For most of history, magic had been rare and valuable, and the few magicians in the world tended to be well-bred and tidy. Unnecessary or broken spells were always frotted back to the primordial chaos from which they had been drawn. Alas, as the archipelago grew crowded, younger magicians lacking an inheritance increasingly turned to drink and careless spellmaking to obtain what they wanted. Few landless magicians studied hard enough to advance to Adamant Class. The spells blikked up by drunken Ruby-classers were complicated and fragile, and rapidly broke down into increasingly tiny fragments that nonetheless had to be individually frotted to be rid of them. No one would bother, especially the Amethyst and Adamant classes, who thought of spellfrotting as something one did only to one’s own magic. So little by little, invisible grains of useless magic blew around the world on the very winds, ready to be absorbed by a corpse’s hungry substance.

Most folk lacking the Third Eye grumbled that Global Enlivening was a conspiracy by magicians, who were the only ones who could unbreakably bind a corpse to its own etheric shell such that both would comfortably and permanently disintegrate. Within Styppkk’s own lifetime, mean-time-to-shamble had fallen from a comfortable fortnight to only three days, and if a magician could not be found (and paid) to conduct a proper funeral and shellstaking by then, one’s deceased relatives would wander off, though walls as easily as through doors.

The problem had grown acute enough two centuries earlier that the world’s Adamant magicians had collaborated on the creation of the great lychfields, which were zombie traps: The bait was earth magic, which though powerful was not absorbed by dead flesh. The simple spell at the heart of every lychfield made earth magic smell like Third Eye magic, attracting zombies that were already ambulant. Once inside, they could not get out, and eventually exhausted the ambient magic they had absorbed and crumbled to bones and dust.

Styppkk had read it all in Wiccapedia, and as he got to his feet he felt around in his many pockets for the requisite spells. He knew how to command zombies and had done it a time or two, usually as a way of getting cheap if not especially skilled labor. This time what he wanted was a diversion. In only seconds, the shambling horrors in the lychfield would smell the magic he had in his pockets, and would turn in his direction. Then the real fun would begin.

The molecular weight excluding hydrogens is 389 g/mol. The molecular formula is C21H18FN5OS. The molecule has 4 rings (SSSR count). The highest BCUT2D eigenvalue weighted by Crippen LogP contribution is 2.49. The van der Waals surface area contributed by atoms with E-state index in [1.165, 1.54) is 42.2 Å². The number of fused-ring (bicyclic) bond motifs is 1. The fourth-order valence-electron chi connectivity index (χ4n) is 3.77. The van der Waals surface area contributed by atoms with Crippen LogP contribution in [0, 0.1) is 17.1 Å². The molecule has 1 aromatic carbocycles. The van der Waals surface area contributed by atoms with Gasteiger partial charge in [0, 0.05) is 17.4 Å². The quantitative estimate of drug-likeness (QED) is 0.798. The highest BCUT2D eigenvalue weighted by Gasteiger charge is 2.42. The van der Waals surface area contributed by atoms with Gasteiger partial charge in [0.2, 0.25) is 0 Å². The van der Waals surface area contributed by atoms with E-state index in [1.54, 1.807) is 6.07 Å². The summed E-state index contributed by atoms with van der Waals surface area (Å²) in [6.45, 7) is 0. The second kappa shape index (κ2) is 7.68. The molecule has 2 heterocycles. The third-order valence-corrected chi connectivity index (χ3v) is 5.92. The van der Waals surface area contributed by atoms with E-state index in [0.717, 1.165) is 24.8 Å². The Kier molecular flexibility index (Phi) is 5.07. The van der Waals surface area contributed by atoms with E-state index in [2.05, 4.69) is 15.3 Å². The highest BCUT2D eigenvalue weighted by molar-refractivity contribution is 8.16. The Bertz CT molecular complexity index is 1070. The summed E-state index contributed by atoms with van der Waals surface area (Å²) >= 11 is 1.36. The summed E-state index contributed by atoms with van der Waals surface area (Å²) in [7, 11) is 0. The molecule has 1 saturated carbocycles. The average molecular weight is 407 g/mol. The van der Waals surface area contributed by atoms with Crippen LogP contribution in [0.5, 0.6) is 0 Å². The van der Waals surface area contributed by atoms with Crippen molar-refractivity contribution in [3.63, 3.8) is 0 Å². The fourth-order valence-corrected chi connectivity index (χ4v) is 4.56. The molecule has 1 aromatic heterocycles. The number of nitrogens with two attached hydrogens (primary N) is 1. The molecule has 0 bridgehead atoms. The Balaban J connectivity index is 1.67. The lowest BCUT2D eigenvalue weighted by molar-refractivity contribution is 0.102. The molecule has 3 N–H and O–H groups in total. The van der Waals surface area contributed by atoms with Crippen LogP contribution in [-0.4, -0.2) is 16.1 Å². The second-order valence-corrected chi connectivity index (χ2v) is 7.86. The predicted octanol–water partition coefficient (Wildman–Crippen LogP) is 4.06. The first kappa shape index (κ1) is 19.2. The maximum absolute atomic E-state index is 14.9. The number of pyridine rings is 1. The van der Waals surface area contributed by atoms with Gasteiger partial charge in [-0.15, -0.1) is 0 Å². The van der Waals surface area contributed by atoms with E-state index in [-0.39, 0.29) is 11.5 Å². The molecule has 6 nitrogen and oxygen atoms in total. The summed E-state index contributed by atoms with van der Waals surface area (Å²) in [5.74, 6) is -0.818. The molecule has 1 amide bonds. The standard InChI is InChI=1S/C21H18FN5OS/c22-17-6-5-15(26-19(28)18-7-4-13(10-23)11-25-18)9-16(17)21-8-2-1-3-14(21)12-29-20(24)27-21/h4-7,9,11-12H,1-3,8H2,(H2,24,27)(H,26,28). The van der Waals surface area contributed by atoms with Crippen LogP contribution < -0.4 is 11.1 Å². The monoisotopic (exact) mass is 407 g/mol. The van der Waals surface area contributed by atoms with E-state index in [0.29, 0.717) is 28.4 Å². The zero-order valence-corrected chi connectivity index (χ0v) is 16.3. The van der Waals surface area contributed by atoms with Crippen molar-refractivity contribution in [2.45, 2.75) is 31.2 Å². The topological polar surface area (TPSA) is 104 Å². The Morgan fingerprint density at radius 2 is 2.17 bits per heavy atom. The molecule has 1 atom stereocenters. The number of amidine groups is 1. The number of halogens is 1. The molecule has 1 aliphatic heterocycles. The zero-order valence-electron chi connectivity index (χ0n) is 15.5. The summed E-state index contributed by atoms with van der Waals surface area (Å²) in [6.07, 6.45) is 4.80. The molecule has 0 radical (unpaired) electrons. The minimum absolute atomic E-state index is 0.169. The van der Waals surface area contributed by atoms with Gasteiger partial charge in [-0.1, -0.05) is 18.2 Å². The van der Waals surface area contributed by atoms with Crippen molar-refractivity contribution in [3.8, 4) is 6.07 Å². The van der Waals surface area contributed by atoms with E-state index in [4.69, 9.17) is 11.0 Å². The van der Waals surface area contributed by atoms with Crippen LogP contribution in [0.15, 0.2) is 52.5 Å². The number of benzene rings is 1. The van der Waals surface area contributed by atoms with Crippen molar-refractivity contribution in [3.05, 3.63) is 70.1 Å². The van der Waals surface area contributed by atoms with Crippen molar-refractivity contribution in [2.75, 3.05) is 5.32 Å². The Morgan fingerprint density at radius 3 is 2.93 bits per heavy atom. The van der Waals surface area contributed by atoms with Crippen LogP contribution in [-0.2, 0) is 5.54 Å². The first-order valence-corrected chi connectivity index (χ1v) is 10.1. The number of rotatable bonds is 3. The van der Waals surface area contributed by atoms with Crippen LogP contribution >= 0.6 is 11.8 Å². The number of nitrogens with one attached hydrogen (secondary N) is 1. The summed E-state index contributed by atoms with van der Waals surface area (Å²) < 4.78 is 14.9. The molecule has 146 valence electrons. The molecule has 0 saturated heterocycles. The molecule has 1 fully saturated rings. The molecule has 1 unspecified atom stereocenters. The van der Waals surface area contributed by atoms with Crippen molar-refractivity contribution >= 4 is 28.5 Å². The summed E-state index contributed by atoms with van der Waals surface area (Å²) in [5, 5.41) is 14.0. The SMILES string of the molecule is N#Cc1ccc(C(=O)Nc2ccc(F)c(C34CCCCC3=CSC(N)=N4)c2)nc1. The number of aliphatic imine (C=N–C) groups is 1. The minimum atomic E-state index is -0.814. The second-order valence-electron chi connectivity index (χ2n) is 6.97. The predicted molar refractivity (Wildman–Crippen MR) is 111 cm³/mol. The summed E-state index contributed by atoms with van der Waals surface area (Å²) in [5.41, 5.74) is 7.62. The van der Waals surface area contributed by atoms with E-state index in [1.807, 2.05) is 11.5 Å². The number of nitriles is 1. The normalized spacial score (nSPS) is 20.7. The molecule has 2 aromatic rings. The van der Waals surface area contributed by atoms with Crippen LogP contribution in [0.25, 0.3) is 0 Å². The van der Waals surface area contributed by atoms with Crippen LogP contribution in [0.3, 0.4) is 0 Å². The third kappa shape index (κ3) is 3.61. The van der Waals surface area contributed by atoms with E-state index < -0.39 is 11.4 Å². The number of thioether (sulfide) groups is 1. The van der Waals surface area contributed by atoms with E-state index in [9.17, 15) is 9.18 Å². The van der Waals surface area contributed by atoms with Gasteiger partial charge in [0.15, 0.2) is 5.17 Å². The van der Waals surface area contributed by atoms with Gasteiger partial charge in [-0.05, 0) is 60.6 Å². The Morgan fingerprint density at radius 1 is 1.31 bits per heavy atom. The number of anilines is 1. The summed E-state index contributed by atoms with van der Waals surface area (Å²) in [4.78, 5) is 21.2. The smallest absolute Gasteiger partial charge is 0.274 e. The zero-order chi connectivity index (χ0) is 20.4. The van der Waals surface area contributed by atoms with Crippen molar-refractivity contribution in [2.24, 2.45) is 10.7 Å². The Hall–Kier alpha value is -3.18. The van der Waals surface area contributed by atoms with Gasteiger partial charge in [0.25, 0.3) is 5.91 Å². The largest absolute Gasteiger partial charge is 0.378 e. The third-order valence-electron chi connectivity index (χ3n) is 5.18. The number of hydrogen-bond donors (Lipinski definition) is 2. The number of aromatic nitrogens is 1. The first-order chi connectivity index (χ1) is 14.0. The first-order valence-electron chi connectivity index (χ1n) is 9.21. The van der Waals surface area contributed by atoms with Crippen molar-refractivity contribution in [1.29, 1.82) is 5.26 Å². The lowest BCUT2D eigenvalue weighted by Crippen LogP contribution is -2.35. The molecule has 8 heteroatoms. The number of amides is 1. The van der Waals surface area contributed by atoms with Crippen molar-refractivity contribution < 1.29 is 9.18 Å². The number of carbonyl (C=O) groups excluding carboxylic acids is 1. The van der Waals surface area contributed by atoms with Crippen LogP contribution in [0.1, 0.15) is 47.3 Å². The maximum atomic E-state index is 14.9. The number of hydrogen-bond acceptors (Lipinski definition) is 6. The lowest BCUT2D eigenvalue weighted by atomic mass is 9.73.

Seconds passed, then minutes. Nothing. Styppkk looked around in the gloom. He saw no movement. There was no sound but the unnerving trickle of water down the granite walls enclosing the lychfield. He took a step forward, and crunched on ancient bones–then tripped over a motionless body that shuddered only slightly at the indignity.

Something was wrong, and Styppkk knew that in relatively short order, Jrikkjroggmugg would be over the wall and on his case again. He fished a clamshell phial from an inside pocket, snapped it open, and dipped his left pinkie in the dust it contained. Seconds later, his pinkie burst into brilliant but cold flame, and Styppkk could now see clearly to the far wall of the lychfield. There were plenty of zombies, but none were moving. In many places, they were stacked like cordwood or leaning against one another like tottering monoliths in a henge. Styppkk counted hundreds by eye.

On a hunch, Styppkk flipped down his helmet’s crystal daggers again, so to see how strongly the magically animated zombies were glowing. Nothing was glowing very strongly…but every zombie in sight was glowing identically. Of course! Like water, uncommitted Third Eye magic sought its own level, and newly-arrived zombies confined in close proximity to older zombies lost some of their magic to the lychfield’s older denizens, until at some point there was so little magic to go around that nothing was even twitching, much less shambling.

Styppkk fixes that, of course, and I get to make fun of the zombie fad on a large scale, while putting forth my own vision of magic-as-alternate-physics. (Want me to finish it? Then find me an agent. I’m not having much luck on my own.)

That’s my take on zombies. They’re kind of like reuben sandwiches or Drambuie: Not my thing on the consumption side, but as a bartender or deli owner I’d serve them up without a twitch to paying customers. (Hey, I sold lots of C++ books from Coriolis, right?) As for bandwagons, well, let’s consider that bandwagons don’t roll without customer demand to pull them. Sorry, Charlie. Zombies taste good, whether or not they’re in good taste. People are buying Cherie Priest’s books and those of many others who are plowing that same field, which means that zombies are now firmly planted in the fantasy landscape. I’m a starships guy by birth and I’ve been waiting for the elves’n’gnomes’n’dragons thing to die out for fifteen years or so, but by this time, them having taken over 80% of the SFF shelf space at Border’s, I’d say it ain’t gonna happen.

Which doesn’t mean I’m going to start writing zombie stories, apart from (perhaps) Ten Gentle Opportunities, which treats zombies only in passing. I will only raise for my fellow writers the possibility that unless you’re big enough to have your own wagon (as Charlie Stross certainly is) it probably makes sense to grab the first one past that you know you can ride–and if the other passengers’ arms come off as they pull you aboard, so be it.